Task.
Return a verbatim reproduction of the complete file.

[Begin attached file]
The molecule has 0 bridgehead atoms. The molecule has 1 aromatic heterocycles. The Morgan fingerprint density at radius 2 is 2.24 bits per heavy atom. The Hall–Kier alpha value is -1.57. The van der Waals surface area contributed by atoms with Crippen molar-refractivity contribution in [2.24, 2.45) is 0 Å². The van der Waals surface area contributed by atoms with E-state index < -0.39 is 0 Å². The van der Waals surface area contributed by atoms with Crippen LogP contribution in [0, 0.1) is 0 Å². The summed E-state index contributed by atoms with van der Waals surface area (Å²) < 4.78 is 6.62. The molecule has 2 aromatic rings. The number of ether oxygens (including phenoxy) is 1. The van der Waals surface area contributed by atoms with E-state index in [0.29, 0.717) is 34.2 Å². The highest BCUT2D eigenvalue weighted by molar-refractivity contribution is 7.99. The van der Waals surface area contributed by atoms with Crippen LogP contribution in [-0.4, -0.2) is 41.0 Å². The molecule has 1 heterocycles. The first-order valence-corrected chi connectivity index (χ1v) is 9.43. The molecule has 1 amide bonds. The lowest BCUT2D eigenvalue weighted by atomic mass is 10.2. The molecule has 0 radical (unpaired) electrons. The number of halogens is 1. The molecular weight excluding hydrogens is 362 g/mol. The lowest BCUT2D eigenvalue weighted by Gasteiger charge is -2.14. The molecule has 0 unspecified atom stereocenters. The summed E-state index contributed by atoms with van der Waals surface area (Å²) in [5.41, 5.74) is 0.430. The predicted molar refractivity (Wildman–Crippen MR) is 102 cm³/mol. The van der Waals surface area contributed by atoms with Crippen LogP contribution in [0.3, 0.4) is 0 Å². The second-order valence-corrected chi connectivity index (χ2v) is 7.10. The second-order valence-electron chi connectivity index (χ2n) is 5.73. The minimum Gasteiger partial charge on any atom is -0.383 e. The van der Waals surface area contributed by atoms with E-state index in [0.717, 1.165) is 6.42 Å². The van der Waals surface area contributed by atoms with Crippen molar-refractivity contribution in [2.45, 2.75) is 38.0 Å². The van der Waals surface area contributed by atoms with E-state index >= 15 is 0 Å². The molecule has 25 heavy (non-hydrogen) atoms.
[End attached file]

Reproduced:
The molecule has 0 bridgehead atoms. The molecule has 1 aromatic heterocycles. The Morgan fingerprint density at radius 2 is 2.24 bits per heavy atom. The Hall–Kier alpha value is -1.57. The van der Waals surface area contributed by atoms with Crippen molar-refractivity contribution in [2.24, 2.45) is 0 Å². The van der Waals surface area contributed by atoms with E-state index < -0.39 is 0 Å². The van der Waals surface area contributed by atoms with Crippen LogP contribution in [0, 0.1) is 0 Å². The summed E-state index contributed by atoms with van der Waals surface area (Å²) < 4.78 is 6.62. The molecule has 2 aromatic rings. The number of ether oxygens (including phenoxy) is 1. The van der Waals surface area contributed by atoms with E-state index in [0.29, 0.717) is 34.2 Å². The highest BCUT2D eigenvalue weighted by molar-refractivity contribution is 7.99. The van der Waals surface area contributed by atoms with Crippen LogP contribution in [-0.4, -0.2) is 41.0 Å². The molecule has 1 heterocycles. The first-order valence-corrected chi connectivity index (χ1v) is 9.43. The molecule has 1 amide bonds. The lowest BCUT2D eigenvalue weighted by atomic mass is 10.2. The molecule has 0 radical (unpaired) electrons. The number of halogens is 1. The molecular weight excluding hydrogens is 362 g/mol. The lowest BCUT2D eigenvalue weighted by Gasteiger charge is -2.14. The molecule has 0 unspecified atom stereocenters. The summed E-state index contributed by atoms with van der Waals surface area (Å²) in [5.41, 5.74) is 0.430. The predicted molar refractivity (Wildman–Crippen MR) is 102 cm³/mol. The van der Waals surface area contributed by atoms with Crippen LogP contribution in [0.3, 0.4) is 0 Å². The second-order valence-corrected chi connectivity index (χ2v) is 7.10. The second-order valence-electron chi connectivity index (χ2n) is 5.73. The minimum Gasteiger partial charge on any atom is -0.383 e. The van der Waals surface area contributed by atoms with E-state index in [0.717, 1.165) is 6.42 Å². The van der Waals surface area contributed by atoms with Crippen molar-refractivity contribution in [2.45, 2.75) is 38.0 Å². The van der Waals surface area contributed by atoms with E-state index >= 15 is 0 Å². The molecule has 25 heavy (non-hydrogen) atoms.